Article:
Oklahoma City Bombing

  • - FILE PHOTO 22MAY95 - The Alfred P. Murrah Federal Building stands ready for implosion in Oklahoma City in this May 22, 1995 file photo. This view is from what used to be a parking lot north of the building. Oklahoma City bomber Timothy McVeigh spent the last night of his life in a small, windowless cell not far from the chemicals and devices that will be used to kill him on June 11, 2001 for a crime that took 168 lives and shook a complacent America to the core. - RTXKK73
    February 7, 2017  

    The 1995 Oklahoma City Bombing was the largest act of domestic terrorism in U.S. history. A new documentary on the PBS series American Experience takes a fresh look at the events and motivations that led to the attack by Timothy McVeigh, and finds resonance for today. Jeffrey Brown interviews director Barak Goodman. Continue reading

  • Floodlights illuminate the Albert P. Mur
    April 16, 2015  

    At the 20th anniversary, we look back at the Oklahoma City bombing. Public television station OETA shares reflections from survivors and victims’ families, and Judy Woodruff talks to former Deputy Attorney General Jamie Gorelick, former Director of Homeland Security of Oklahoma Kerry Pettingill and Barry Grissom, U.S. attorney for the district of Kansas, for lessons learned from the attack. Continue reading

  • April 19, 2005   BY  

    More than 1,000 people, joined by Vice President Dick Cheney and former President Clinton, gathered in Oklahoma City Tuesday to remember the victims of the federal building bombing that occurred 10 years ago. Continue reading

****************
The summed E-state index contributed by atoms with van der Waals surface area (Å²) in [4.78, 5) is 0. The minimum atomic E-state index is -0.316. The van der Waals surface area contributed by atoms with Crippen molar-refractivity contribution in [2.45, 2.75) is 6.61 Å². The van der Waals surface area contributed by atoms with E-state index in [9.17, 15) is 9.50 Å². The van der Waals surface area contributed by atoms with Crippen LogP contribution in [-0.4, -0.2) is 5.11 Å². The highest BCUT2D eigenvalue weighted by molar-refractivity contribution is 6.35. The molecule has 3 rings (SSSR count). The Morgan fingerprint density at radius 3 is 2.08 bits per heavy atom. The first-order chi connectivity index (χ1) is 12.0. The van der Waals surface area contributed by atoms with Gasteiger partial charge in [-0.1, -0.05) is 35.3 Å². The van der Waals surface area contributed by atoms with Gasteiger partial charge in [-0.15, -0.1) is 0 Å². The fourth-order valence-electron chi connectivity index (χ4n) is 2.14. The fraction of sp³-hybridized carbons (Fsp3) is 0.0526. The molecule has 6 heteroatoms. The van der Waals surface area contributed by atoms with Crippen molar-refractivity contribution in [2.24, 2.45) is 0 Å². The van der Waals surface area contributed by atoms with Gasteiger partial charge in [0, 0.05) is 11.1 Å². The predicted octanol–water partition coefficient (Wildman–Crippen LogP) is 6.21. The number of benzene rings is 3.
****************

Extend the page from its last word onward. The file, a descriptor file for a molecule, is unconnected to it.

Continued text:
• May 26, 2004   BY  

    A jury convicted Terry Nichols of 161 counts of state murder, as well as first-degree arson and conspiracy, for his role in the April 19, 1995 Oklahoma City bombing. The jury deliberated for five hours before delivering the verdict late Wednesday. Continue reading

  • January 7, 2002   BY  

    The Supreme Court Monday refused to block a trial that could mean the death penalty for convicted Oklahoma City bombing conspirator Terry Nichols. Continue reading

  • January 7, 1998  

    Terry Nichols escaped the death penalty. The same jury that convicted him in relation to the Oklahoma City bombing could not agree whether to sentence him to death or to life in prison. The judge will now decide his fate. Court TV’s Tim Sullivan explains the latest developments Continue reading

  • January 7, 1998  

    Terry Nichols escaped the death penalty. The same jury that convicted him in relation to the Oklahoma City bombing could not agree whether to sentence him to death or to life in prison. The judge will now decide his fate. Experts discuss the meaning of the jury’s deadlock. Continue reading